Never in my life, had I read an author who so completely captured my own mother's struggle between being an ambitious woman with a powerful intellect, trapped in the nightmare of 1970s workplace sexism.
She, my mother, was so brilliant that they used her to train her new managers. Men, [young men] still wet behind the ear, always the bridesmaid, never the boss. It was such a common place theme that it became a motif in some movies like 9 to 5.
Women like her needed to work, because they needed the money to pay electric and water bills, to buy school clothes, and groceries. But in Man-World, women like her worked because they didn't know their place, and used the money to buy gewgaws and shiny things and their 300th pair of shoes.
I can remember my mother crying because she needed nice shoes, heels that killed her feet, so that she could look sufficiently feminine, if she wanted to be accepted at work, as a professional. She needed new shoes, but couldn't afford them. She walked on shoes with broken shanks. We needed a gallon of milk, but she needed more panty-hose. Yes, clearly her work in the world outside the home was for some frivolous purchase.
Their male managers loved these women, who were abmitious, smart, articulate AND [to this day] work for pennies on the dollar. They work so much harder, because they had a lot to prove, but at a discount. In Man-World, hiring that sort of woman, made sound financial sense, because you got more bang for your buck. And the culture at that time deemed these women, disposable. You could use them til some man with the same qualifications came along.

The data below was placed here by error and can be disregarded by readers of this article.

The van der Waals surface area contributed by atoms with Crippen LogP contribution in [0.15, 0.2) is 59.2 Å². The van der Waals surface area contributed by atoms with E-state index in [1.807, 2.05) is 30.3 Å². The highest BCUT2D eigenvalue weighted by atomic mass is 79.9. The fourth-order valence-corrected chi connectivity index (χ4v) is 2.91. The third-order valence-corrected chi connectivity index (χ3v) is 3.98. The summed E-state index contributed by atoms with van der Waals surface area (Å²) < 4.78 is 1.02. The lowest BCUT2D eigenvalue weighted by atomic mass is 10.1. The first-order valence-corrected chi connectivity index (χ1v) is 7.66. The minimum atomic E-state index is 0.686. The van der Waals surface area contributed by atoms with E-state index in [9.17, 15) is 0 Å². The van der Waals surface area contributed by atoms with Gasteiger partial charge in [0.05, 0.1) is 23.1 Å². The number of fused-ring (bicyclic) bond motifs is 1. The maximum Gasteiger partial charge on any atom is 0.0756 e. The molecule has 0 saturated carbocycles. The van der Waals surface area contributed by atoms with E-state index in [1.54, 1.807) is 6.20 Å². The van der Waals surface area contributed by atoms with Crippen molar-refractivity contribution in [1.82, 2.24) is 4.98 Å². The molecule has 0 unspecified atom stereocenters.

My mother struggled with that and a lot of other things. She was still expected to clean the house and to cook dinners, and since we were somewhat old-timey stock, we still canned apricots and green beans etc.,
She busted her ass to work for the money we needed. She started out with such a positive attitude. It took her a while to catch on to what was really happening. She just knew if she took a few classes at the community college, that would give her a fast track to a manager position *This Time.
She was probably one of the most educated workers on the floor. Believe me when I tell you, how frustrating that can be. Not just being educated, but knowing the job inside out to boot, being recognized for it through some backdoor compliment, but never rewarded for it, ever.
She constantly fought with her own mother about what her duties were, as a wife and mother. There was a tremendous chasm between them. Both worked for a living, but one as a Great Southern Lady and the other as a burgeoning blue collar Feminist. One as a corporate wife who worked for egg money and the other who was the primary bread winner in an unorthodox marriage that hinged on role reversals.
Both were mothering-strong women in their own right, forces to be reckoned with, but neither saw eye to eye on much of anything.
When I read Ruth Rosen for the first time, somehow, without being in my family, without being privy to all these dramas, she captured it on paper. Every nuance of every silent battle, every glare, every unexpressed fear, every half held hope, that stood just a micrometer above well cultivated, well earned cynicism.